In Sunday’s final, Bolt’s countryman and training partner Yohan Blake, 22, had been considered the favourite by some experts. Blake won the 2011 world championship while Bolt was disqualified for a false start.

Blake also beat Bolt in both sprints at the recent Jamaican Olympic trials, running him down from behind in the 200, something few thought was possible. “It gave me a wake-up call,” Bolt said. “I’m grateful for that.”
Entering Sunday’s final, Blake had run the fastest 100 in the world this year. He matched that time on Sunday, 9.75 seconds, equaling the fastest race he had ever run. Still, he had to settle for the silver medal.

Bolt had nicknamed Blake ‘the Beast’ for his indefatigable training. But it is one thing to train ravenously and another to perform in an Olympic final, when nerves and technique must match speed.

“He works harder than me, but I knew what I needed to do and I have great talent,” Bolt said of Blake. “He will do better next time because he was a little stressed this time.”
The bronze medal on Sunday went to Justin Gatlin of the United States, who ran 9.79, a personal best. Gatlin won the 100 at the 2004 Athens Games, but the legitimacy of his achievement was later compromised by a four-year suspension in 2006 for testing positive for steroids.

Renewed suspicion

He has denied knowingly taking banned substances, claiming that he was sabotaged by a massage therapist who rubbed an illicit cream into his legs. At 30, Gatlin is faster than ever. Track fans will continue to debate whether that is cause for celebration and redemption or renewed suspicion. “It just feels good to be back,” Gatlin said.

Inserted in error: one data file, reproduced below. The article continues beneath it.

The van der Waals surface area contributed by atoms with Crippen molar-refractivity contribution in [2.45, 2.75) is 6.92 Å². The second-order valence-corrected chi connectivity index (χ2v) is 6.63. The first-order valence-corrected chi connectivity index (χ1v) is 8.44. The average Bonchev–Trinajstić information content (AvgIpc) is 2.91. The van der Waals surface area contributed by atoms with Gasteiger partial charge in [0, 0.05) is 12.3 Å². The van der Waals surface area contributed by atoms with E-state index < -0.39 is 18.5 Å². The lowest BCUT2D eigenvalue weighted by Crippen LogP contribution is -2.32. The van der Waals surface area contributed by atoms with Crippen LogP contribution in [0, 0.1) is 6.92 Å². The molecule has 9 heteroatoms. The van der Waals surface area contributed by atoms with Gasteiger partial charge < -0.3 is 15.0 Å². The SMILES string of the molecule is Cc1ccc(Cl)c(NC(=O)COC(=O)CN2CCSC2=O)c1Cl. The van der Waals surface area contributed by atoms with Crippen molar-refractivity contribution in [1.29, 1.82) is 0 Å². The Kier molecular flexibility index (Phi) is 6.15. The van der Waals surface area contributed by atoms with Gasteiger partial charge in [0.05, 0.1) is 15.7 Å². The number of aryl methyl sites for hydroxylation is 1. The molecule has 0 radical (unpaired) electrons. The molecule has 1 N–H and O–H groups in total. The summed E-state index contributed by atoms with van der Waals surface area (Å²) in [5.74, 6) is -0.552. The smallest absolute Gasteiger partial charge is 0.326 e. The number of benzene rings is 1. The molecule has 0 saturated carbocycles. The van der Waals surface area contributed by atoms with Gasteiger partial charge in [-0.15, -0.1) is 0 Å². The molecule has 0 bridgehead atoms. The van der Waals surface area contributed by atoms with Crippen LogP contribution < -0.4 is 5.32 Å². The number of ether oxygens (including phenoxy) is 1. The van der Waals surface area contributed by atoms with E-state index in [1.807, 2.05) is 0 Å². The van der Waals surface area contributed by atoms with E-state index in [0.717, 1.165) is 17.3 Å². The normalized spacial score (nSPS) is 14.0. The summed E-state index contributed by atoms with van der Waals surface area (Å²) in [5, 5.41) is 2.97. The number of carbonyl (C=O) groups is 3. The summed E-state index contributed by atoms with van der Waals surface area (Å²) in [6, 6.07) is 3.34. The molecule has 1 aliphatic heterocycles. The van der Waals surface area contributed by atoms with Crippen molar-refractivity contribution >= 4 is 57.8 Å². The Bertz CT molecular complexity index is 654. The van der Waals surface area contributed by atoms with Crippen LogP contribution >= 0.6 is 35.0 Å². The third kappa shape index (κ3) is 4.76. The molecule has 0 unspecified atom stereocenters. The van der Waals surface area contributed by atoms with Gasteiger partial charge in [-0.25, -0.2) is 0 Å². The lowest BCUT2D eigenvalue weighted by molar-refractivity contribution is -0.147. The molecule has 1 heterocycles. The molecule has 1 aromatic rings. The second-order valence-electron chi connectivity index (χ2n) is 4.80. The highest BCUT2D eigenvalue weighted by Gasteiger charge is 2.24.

On Sunday night, Gatlin appeared to be ahead at about 40 metres. Bolt, who is 6 feet 5 inches and seems to unfurl out of the blocks, said he slipped a bit at the start and grew concerned for a moment.

Some experts have said Bolt appeared to rise at too sharp an angle in recent races, reducing the power of his early drive down the track. But Bolt’s coach had told him to stop worrying so much about the start and to concentrate on the finish with his long, elegant, churning strides.

Four sprinters reacted more quickly to the starter’s gun Sunday, but Bolt did not rush himself. Someone threw a beer bottle onto the track in his lane, behind the starting blocks. Bolt said later he did not notice. He stayed relaxed and seemed to gain the lead between 50 and 60 metres, accelerating to peak speed and then losing less of his velocity than the others chasing him.

Bolt crossed the line with 12-hundredths of a second of daylight, a considerable amount when a much thinner sliver of time often makes the difference between first and second.
“When I got to 50 metres, I knew I was going to do well after that,” Bolt said. “So I just ran. It means a lot. A lot of people doubted me. I wanted to show the world I’m still No. 1, still the best.”

As Bolt approached the finish, his own job done with such remarkable quickness, he thought about celebrating over the final metres as he had done in Beijing, then decided against it. “Nah,” he told himself. “Just run through the line.”